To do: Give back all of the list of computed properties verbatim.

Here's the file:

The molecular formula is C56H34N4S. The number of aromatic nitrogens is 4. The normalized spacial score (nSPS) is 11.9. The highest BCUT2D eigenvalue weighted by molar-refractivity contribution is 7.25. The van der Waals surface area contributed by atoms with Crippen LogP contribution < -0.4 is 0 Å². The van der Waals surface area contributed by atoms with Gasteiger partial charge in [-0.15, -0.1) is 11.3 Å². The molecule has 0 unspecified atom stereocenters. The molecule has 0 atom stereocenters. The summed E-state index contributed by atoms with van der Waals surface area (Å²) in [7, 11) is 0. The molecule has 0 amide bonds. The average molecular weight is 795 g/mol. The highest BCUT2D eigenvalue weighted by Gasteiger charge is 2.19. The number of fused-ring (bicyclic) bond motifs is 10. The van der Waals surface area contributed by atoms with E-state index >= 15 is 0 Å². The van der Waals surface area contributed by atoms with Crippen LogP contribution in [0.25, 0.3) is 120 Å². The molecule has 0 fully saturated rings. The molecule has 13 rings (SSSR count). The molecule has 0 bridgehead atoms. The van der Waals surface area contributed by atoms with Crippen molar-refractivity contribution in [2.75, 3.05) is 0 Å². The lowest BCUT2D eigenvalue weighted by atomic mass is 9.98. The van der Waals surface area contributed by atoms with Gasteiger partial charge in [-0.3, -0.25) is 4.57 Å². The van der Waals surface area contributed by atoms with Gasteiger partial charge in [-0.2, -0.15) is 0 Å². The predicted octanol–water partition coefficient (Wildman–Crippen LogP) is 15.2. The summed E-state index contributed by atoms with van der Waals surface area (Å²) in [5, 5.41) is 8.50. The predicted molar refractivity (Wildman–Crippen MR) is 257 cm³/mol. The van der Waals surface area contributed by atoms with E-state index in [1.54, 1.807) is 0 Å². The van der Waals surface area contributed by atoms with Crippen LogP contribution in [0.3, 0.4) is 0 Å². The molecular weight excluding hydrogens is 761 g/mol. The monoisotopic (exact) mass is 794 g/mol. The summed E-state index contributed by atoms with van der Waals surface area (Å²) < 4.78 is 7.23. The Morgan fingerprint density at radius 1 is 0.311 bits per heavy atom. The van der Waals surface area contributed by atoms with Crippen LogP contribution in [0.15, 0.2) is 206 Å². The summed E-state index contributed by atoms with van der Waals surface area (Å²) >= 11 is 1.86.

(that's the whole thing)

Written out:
The molecular formula is C56H34N4S. The number of aromatic nitrogens is 4. The normalized spacial score (nSPS) is 11.9. The highest BCUT2D eigenvalue weighted by molar-refractivity contribution is 7.25. The van der Waals surface area contributed by atoms with Crippen LogP contribution < -0.4 is 0 Å². The van der Waals surface area contributed by atoms with Gasteiger partial charge in [-0.15, -0.1) is 11.3 Å². The molecule has 0 unspecified atom stereocenters. The molecule has 0 atom stereocenters. The summed E-state index contributed by atoms with van der Waals surface area (Å²) in [7, 11) is 0. The molecule has 0 amide bonds. The average molecular weight is 795 g/mol. The highest BCUT2D eigenvalue weighted by Gasteiger charge is 2.19. The number of fused-ring (bicyclic) bond motifs is 10. The van der Waals surface area contributed by atoms with E-state index >= 15 is 0 Å². The van der Waals surface area contributed by atoms with Crippen LogP contribution in [0.25, 0.3) is 120 Å². The molecule has 0 fully saturated rings. The molecule has 13 rings (SSSR count). The molecule has 0 bridgehead atoms. The van der Waals surface area contributed by atoms with Crippen molar-refractivity contribution in [2.75, 3.05) is 0 Å². The lowest BCUT2D eigenvalue weighted by atomic mass is 9.98. The van der Waals surface area contributed by atoms with Gasteiger partial charge in [-0.3, -0.25) is 4.57 Å². The van der Waals surface area contributed by atoms with Gasteiger partial charge in [-0.2, -0.15) is 0 Å². The predicted octanol–water partition coefficient (Wildman–Crippen LogP) is 15.2. The summed E-state index contributed by atoms with van der Waals surface area (Å²) in [5, 5.41) is 8.50. The predicted molar refractivity (Wildman–Crippen MR) is 257 cm³/mol. The van der Waals surface area contributed by atoms with E-state index in [1.54, 1.807) is 0 Å². The van der Waals surface area contributed by atoms with Crippen LogP contribution in [0.3, 0.4) is 0 Å². The molecular weight excluding hydrogens is 761 g/mol. The monoisotopic (exact) mass is 794 g/mol. The summed E-state index contributed by atoms with van der Waals surface area (Å²) < 4.78 is 7.23. The Morgan fingerprint density at radius 1 is 0.311 bits per heavy atom. The van der Waals surface area contributed by atoms with Crippen LogP contribution in [0.15, 0.2) is 206 Å². The summed E-state index contributed by atoms with van der Waals surface area (Å²) >= 11 is 1.86.